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Thursday, December 31, 2009

Salinadi

Thursday, December 31, 2009


Fasting women devotees congregate on the banks of the Salinadi River on northwestern fringe of the capital to start the month-long worshipping of Swasthani on Sunday.

Most of the Nepalese Hindu households have a tradition of reading out the Hindu scripture called Swosthani beginning on the full moon day called Milla-punhi (mid- January) in the bright fortnight of the month called Poush (mid-January) and ending on the next full moon day called See-punhi (mid-February) in the month of Magha in the Vikram calendar. This year, it starts on January 22.





Nepalis believe that reading out and listening to the Hindu scripture called Swosthani help them in keeping away evil spirits and inauspicious things from their home. Some women take a Swosthani brata (a day fast) for the whole month. They believe that such undertakings please Goddess Swosthani, and she meets their wishes. Goddess Parvati, believed to be another form of Goddess Swosthani, had undertaken such religious worship to achieve her goal of receiving Lord Shiva as her spouse.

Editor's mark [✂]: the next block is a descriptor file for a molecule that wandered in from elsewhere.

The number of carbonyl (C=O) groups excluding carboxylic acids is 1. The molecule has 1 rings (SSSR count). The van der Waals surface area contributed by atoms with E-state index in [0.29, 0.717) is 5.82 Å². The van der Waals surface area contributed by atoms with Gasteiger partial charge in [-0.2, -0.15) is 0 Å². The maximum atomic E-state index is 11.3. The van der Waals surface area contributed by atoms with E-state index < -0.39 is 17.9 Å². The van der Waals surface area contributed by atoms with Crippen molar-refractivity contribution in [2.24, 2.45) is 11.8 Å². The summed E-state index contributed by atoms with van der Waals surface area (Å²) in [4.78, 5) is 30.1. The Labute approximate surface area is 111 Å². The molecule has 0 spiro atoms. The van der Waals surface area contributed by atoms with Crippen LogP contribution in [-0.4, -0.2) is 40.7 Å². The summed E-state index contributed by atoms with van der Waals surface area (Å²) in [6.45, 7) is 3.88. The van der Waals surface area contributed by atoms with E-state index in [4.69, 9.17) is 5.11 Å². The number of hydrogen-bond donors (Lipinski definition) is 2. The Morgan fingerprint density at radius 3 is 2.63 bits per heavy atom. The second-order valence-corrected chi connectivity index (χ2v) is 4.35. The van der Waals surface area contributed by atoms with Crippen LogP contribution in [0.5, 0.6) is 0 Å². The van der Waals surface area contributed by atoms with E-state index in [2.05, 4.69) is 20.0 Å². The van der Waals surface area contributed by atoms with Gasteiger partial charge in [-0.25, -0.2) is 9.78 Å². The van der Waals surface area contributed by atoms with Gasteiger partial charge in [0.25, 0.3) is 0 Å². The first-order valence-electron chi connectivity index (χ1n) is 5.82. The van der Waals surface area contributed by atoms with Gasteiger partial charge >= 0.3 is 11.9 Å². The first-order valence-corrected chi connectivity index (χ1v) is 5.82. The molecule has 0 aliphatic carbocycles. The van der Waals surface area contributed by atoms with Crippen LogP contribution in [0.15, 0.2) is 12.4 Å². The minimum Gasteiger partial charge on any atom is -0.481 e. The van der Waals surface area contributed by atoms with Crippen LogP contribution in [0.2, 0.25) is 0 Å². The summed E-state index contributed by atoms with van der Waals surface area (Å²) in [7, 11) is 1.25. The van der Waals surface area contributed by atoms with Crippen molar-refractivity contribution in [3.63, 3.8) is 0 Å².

People dedicate this auspicious month of Magha to Lord Shiva and his consort Parvati. They spend the whole month on in service of and in praise of this divine couple. A month long religious fair is held at the river called Salinadi in Sankhu about 20km northeast of Kathmandu. People venerate Goddess Swosthani and demigoddess Chandrawoti who suffered the consequences of the insult she had inflicted on Goddess Swosthani. Later on, Chandrawoti undertook the Swosthani brata for a month to atone for the sin and she got relief from her suffering and became a demigoddess.


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